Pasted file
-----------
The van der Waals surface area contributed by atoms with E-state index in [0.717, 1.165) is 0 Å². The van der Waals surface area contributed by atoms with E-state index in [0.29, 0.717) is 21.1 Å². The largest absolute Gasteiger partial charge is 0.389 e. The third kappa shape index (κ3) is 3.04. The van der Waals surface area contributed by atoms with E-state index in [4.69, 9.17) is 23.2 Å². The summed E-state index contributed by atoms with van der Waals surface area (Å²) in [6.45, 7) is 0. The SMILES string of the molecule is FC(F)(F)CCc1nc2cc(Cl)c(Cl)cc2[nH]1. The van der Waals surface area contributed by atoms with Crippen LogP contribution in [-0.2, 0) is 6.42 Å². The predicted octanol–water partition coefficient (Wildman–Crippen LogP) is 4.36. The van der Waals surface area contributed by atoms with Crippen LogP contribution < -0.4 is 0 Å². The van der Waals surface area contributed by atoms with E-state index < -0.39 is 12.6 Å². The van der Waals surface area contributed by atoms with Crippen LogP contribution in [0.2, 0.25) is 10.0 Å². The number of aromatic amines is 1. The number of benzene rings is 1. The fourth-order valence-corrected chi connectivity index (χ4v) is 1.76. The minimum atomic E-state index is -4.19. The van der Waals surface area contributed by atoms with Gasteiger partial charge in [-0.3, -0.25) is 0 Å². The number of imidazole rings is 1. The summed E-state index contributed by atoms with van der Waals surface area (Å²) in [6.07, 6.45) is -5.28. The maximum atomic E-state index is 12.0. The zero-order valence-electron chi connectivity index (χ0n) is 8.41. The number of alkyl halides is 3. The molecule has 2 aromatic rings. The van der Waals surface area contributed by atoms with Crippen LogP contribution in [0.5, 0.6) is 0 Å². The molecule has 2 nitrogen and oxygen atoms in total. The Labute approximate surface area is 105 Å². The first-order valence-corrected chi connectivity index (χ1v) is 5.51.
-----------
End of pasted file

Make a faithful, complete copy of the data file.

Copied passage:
The van der Waals surface area contributed by atoms with E-state index in [0.717, 1.165) is 0 Å². The van der Waals surface area contributed by atoms with E-state index in [0.29, 0.717) is 21.1 Å². The largest absolute Gasteiger partial charge is 0.389 e. The third kappa shape index (κ3) is 3.04. The van der Waals surface area contributed by atoms with E-state index in [4.69, 9.17) is 23.2 Å². The summed E-state index contributed by atoms with van der Waals surface area (Å²) in [6.45, 7) is 0. The SMILES string of the molecule is FC(F)(F)CCc1nc2cc(Cl)c(Cl)cc2[nH]1. The van der Waals surface area contributed by atoms with Crippen LogP contribution in [-0.2, 0) is 6.42 Å². The predicted octanol–water partition coefficient (Wildman–Crippen LogP) is 4.36. The van der Waals surface area contributed by atoms with Crippen LogP contribution < -0.4 is 0 Å². The van der Waals surface area contributed by atoms with E-state index < -0.39 is 12.6 Å². The van der Waals surface area contributed by atoms with Crippen LogP contribution in [0.2, 0.25) is 10.0 Å². The number of aromatic amines is 1. The number of benzene rings is 1. The fourth-order valence-corrected chi connectivity index (χ4v) is 1.76. The minimum atomic E-state index is -4.19. The van der Waals surface area contributed by atoms with Gasteiger partial charge in [-0.3, -0.25) is 0 Å². The number of imidazole rings is 1. The summed E-state index contributed by atoms with van der Waals surface area (Å²) in [6.07, 6.45) is -5.28. The maximum atomic E-state index is 12.0. The zero-order valence-electron chi connectivity index (χ0n) is 8.41. The number of alkyl halides is 3. The molecule has 2 aromatic rings. The van der Waals surface area contributed by atoms with Crippen LogP contribution in [0.5, 0.6) is 0 Å². The molecule has 2 nitrogen and oxygen atoms in total. The Labute approximate surface area is 105 Å². The first-order valence-corrected chi connectivity index (χ1v) is 5.51.